As the country is observing National Hispanic Heritage Month from September 15 to October 15, by celebrating the histories, cultures, and contributions of those whose ancestors came from Spain, Mexico, the Caribbean, and Central and South America, I pause to give thanks for these vibrant cultures and the organizations serving them. They are core components of our diverse community.
Started in 1968 as Hispanic Heritage Week under President Lyndon Johnson, the observance was expanded by President Ronald Reagan in 1988 to cover a 30-day period starting on September 15 and ending on October 15. It was enacted into law on August 17, 1988.
This month I am honored to conclude my terms of service on the Board of Directors for Hispanics in Philanthropy (HIP) – a transnational organization on a mission to strengthen Latinx leadership, influence, and equity by leveraging philanthropic resources.
I first got involved with HIP when I worked with the Council on Foundations based in Washington, DC and had the joy of working with HIP members on various conferences. From the very beginning, I was welcomed with the informal greeting that “you don’t have to be Hispanic to be “HIP”!
Fast forward 30 years, I look back with gratitude on decades of learning and partnership opportunities for myself and for CFGG.
When CFGG had the chance to help build the North Carolina site in HIP’s Funders Collaborative for Strong Latino Communities, it was an honor to be at the table as a founding member for over fifteen years. Through this model, HIP partnered with over 150 local and national funders to raise and regrant over $40 million dollars to build the capacity of Latino nonprofits nationwide working to strengthen their local communities. When the national Collaborative came to a close, NC funders wanted to continue our work in a new way, and now CFGG serves as the fiscal agent for the NC Collaborative for Strong Latinx Communities. This grantmaking endeavor includes participatory grantmaking featuring local Latinx leaders from across the state collectively allocating funds for Latinx-led programs.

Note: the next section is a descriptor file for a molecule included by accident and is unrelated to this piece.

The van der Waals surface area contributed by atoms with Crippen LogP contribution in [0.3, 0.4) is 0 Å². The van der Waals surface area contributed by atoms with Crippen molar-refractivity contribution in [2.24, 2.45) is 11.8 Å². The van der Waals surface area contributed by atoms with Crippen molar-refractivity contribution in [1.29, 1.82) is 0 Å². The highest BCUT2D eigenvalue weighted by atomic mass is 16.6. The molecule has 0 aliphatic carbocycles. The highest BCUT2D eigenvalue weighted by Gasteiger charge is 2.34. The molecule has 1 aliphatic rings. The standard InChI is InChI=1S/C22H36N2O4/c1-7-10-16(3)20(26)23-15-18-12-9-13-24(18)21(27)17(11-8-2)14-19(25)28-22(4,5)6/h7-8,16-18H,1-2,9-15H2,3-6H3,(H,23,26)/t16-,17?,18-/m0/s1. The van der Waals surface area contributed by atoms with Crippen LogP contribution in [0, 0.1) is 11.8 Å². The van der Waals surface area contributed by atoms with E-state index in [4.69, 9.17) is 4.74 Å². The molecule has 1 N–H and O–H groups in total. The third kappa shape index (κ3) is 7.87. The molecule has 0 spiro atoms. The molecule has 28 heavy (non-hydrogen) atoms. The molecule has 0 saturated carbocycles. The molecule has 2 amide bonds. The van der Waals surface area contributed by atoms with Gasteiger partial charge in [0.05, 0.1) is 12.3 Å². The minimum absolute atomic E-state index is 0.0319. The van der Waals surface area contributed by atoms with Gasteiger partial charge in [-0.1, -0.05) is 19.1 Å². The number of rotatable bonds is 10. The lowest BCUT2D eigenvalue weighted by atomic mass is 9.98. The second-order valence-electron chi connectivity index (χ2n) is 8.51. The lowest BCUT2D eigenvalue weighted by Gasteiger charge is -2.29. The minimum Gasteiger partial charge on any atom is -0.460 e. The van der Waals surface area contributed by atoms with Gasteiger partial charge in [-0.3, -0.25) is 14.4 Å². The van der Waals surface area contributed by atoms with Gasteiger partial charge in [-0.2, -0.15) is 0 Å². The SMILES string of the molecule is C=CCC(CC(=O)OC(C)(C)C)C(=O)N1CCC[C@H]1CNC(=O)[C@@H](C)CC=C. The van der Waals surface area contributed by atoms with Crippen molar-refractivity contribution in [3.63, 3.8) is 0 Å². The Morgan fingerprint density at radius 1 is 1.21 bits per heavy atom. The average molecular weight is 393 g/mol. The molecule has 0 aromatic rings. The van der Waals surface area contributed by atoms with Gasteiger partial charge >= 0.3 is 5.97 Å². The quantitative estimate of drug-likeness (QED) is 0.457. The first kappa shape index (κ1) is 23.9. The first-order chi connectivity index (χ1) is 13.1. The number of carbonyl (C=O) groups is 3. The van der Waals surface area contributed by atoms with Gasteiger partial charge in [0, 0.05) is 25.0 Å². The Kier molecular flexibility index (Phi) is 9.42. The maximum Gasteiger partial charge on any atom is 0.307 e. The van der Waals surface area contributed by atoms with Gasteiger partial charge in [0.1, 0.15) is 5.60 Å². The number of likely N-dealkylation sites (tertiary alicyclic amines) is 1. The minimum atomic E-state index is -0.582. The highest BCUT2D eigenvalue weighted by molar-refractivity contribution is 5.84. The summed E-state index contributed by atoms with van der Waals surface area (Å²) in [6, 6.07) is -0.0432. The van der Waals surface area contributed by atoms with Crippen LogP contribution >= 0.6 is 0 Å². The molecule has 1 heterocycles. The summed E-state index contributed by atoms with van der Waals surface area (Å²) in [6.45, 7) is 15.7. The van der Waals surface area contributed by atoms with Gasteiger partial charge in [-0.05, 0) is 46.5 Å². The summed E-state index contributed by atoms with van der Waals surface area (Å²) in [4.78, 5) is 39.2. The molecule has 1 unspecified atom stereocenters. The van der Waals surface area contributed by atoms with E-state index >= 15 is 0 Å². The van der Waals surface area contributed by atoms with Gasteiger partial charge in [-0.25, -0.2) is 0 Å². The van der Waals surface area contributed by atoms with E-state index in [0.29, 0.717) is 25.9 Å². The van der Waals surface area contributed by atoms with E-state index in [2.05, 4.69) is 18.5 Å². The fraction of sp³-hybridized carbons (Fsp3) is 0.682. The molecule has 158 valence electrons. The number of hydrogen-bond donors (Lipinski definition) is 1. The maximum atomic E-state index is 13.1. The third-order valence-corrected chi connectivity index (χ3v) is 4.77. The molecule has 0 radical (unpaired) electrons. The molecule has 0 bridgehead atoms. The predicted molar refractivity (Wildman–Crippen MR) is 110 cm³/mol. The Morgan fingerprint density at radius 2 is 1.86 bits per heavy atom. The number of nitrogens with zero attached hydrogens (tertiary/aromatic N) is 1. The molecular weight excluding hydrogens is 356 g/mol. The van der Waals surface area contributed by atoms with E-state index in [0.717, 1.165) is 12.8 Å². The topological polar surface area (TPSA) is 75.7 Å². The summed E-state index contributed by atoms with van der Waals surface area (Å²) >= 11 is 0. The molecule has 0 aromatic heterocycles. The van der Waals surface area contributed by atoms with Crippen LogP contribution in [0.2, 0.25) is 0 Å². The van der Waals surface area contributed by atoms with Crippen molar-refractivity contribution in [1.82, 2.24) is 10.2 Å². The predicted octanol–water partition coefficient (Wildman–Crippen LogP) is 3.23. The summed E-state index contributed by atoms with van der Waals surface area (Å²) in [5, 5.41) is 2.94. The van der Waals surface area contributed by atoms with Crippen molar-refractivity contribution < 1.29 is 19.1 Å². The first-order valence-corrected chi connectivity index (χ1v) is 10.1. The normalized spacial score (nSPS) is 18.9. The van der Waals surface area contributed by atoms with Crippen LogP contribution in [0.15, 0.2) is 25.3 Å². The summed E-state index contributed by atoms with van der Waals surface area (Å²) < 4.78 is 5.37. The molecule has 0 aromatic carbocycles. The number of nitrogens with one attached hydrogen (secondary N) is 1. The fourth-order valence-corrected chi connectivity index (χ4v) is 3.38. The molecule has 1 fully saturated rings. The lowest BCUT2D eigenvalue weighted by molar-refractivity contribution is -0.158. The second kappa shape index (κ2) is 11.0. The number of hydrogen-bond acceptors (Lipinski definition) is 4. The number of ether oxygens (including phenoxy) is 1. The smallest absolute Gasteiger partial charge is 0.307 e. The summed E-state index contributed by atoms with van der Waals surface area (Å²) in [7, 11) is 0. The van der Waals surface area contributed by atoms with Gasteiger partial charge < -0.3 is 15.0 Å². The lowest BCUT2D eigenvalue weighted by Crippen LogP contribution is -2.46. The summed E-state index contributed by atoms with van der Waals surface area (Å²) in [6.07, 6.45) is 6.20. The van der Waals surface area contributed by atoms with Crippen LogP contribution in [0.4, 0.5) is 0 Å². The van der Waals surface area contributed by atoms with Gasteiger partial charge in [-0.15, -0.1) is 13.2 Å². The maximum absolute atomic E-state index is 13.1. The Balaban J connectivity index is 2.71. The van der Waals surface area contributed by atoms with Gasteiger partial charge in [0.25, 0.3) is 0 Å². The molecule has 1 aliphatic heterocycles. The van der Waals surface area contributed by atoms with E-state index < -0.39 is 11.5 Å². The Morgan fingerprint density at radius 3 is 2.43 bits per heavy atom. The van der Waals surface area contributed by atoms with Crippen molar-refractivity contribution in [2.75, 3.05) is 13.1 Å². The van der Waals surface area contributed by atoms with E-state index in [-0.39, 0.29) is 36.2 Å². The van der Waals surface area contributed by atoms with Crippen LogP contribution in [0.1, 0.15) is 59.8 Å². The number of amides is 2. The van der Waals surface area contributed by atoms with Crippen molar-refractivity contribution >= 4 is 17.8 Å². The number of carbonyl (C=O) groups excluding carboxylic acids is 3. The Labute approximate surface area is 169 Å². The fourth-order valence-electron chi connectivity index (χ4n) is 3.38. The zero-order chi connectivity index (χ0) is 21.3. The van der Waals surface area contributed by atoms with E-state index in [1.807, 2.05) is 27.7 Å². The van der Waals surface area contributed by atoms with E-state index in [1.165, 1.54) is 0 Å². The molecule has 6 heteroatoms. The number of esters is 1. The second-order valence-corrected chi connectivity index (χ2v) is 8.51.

I served on the HIP Board for two six-year stretches for a total of twelve years. When I received my first Board Meeting docket, I reviewed a chart of Board Member demographics noting, amongst other attributes, the various Hispanic cultural heritage affiliations . . . Puerto Rican, Cuban, Mexican, Argentinian, etc. HIP has always strived to maintain a very diverse Board and noting demographics can be a tool for assessing and monitoring that diversity. When I scrolled down to the entry about me, I noticed that I was listed as “Other”. It’s a useful growth experience for a “white” person to be noted as an “other” and to serve in a minority capacity. I have learned so much and garnered infinite respect for my Latinx colleagues. It has helped me to be a better ally and a better funder of community opportunities.
HIP has an unwavering focus on social justice and shared prosperity across the Americas. As the leader of a network of foundations, donors, and nonprofits, it stands for making impactful investments in the Latinx community and developing leaders to effectively address the most pressing issues impacting communities in the U.S., Latin America, and the Caribbean. Latinx equity, participation, and inclusion are essential for widely shared democracy and prosperity in the U.S. and the Americas. HIP is a forum for all funders to learn, support, and advocate for Latinx communities. Programs include HIPGive, PowerUp Fund, Leadership Conferences, Lideres Program, human rights initiatives, and international site visits. Triad-based Latinx leader Irving Zavaleta was selected for a fellowship in the Lideres Program, and many local nonprofits in Guilford Country received funding through the Collaboratives. I am sure that these programs and HIP’s role as advocate caught the eye of philanthropist MacKenzie Scott who recently awarded HIP a grant of $15 Million.
CFGG and I salute Hispanic Heritage Month and we are proud to be a member of HIP, to be a partner in the NC Collaborative, to be the home for two Latinx-led giving Circles (The Immigrant Fund and LEAF: Latino Education Advancement Fund), and to support our local nonprofit grantees that celebrate Latinx cultures and support Latinx communities. Please join me in giving thanks.
Tara McKenzie Sandercock